Friday, June 25, 2010


Quentin Lawrence's film, based on a play by Jacques Gillies, is a Christman Carol for the mid-20th century. The idea is not to subject a mean boss to three spiritual visitations, or even one, but to put him through an ordeal that makes him regret his miserable ways. For this film's purposes the ideal instrument of the boss's reform is not a spirit, but a classic taunting villain: Colonel Gore-Hepburn (Andre Morell), as he calls himself, who blusters his way into a bank office by identifying (but not verifying) himself as a security inspector from the bank's insurer. Once inside, he informs the manager, Mr. Fordyce (Peter Cushing), that his accomplices have Fordyce's wife and son under their power, and that unless the colonel regularly signals Fordyce's continued cooperation with his robbery of over 90,000 pounds, Mrs. Fordyce will have her brain fried by an electrical current. For all that this disrupts Fordyce's usual glacial composure, the colonel obliges him to act normally with his employees. His act may not fully convince the audience, since Cushing gets all jittery and anxious, but the employees are none the wiser, though they do decide to finally check with Gore-Hepburn's presumed employer to verify his position with the company. Long-distance phone service in Great Britain was apparently so much shite in 1961, so the delay in restoring a connection with the insurance firm adds to the suspense of the situation. Meanwhile, the colonel takes advantage of his power over Fordyce to chide him for his coldness toward his workers (and his family) and his lack of Christmas spirit, the manager having failed to contribute to the holiday party fund. The money taken, the colonel requires Fordyce to keep quiet for another hour for his family's sake, but within the hour the call from the insurance firm gets through and, unknown to Fordyce, his head clerk Pearson has called the police to intercept the colonel's car. To save his family, Fordyce must behave in a manner that only tends to incriminate himself, especially once Gore-Hepburn is nabbed. But since the colonel's accomplices are still out there (or are they?), Fordyce must continue to damn himself to save his family, but there are a couple of mindfux still to come before our real-time eighty minutes are up.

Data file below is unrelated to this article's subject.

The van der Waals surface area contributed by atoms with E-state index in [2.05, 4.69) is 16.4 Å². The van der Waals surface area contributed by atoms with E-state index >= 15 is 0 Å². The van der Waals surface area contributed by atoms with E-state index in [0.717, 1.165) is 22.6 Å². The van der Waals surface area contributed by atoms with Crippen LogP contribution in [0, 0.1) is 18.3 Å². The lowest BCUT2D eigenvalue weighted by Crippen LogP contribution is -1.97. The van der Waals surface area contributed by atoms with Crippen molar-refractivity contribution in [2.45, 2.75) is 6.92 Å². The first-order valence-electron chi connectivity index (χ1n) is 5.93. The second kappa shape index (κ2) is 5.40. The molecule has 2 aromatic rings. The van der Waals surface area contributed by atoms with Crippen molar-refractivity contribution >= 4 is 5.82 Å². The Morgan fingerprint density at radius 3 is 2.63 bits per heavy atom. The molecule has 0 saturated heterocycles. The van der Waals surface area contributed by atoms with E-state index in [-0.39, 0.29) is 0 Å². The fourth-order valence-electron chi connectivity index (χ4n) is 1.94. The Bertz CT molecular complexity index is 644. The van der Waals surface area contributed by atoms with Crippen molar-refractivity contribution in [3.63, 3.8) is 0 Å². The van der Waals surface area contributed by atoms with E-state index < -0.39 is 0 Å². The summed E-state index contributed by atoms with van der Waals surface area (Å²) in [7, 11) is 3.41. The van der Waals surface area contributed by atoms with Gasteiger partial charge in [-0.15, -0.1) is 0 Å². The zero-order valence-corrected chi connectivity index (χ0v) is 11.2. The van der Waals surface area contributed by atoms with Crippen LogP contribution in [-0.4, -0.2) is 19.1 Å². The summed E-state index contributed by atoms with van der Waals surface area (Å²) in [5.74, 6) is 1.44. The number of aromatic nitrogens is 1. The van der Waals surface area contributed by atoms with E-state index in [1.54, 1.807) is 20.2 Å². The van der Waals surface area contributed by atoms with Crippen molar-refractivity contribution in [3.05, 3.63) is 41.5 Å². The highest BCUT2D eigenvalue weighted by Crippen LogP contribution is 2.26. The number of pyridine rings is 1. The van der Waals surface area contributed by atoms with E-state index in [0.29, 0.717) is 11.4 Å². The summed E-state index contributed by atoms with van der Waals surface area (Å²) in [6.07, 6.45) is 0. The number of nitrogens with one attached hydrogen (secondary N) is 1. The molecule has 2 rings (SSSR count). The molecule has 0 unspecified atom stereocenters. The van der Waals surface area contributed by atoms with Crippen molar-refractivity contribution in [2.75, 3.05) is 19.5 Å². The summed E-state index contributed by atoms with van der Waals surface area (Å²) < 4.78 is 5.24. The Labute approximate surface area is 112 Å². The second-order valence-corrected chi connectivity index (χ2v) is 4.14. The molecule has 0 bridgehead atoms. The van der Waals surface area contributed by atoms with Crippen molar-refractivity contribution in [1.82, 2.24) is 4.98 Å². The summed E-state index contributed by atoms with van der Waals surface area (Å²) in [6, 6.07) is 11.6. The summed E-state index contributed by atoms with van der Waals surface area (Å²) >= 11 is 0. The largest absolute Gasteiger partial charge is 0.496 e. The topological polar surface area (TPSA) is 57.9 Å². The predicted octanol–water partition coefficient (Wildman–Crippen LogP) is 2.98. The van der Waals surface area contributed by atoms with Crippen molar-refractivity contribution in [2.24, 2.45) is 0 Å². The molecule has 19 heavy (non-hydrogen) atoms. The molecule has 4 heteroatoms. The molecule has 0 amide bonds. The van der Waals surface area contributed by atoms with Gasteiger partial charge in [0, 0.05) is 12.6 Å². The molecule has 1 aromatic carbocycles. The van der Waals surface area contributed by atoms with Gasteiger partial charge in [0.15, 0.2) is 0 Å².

Peter Cushing makes a nebulous entrance in Cash On Demand (above), only to be driven to drink by a master criminal (Andre Morell, seated) who may be less than meets the eye.

The film retains its inherent theatrical nature, the action being restricted to the bank, but in Hammer's hands it becomes a star vehicle for Cushing, who gets ample opportunity to define his character through fussy actions and manners before the taunting villain begins to break down his reserve. This Christmas story (set on December 23) becomes perhaps most Dickensian when Fordyce's fate is resolved by an act of grace and his lesson appears to be learned. Whether you see it that way or not, it's fun to see Cushing go through his paces in a mildly satirical thriller rather than the usual horror film. Cash On Demand is one of six films in Sony's Icons of Suspense set, its latest collection of Hammer releases, which I have out of the library for a long weekend. I probably won't watch all six this time out, but expect to see more reviews from this promising set in the future.


Shaun Anderson [The Celluloid Highway] said...

Excellent review Samuel - I recently covered this one and NEVER TAKE SWEETS FROM A STRANGER from the ICONS OF SUSPENSE set on The Celluloid Highway and couldnt agree more about how enjoyable CASH ON DEMAND is - its good to see the film finding an appreciative audience - keep up the good work!

Nikhil said...

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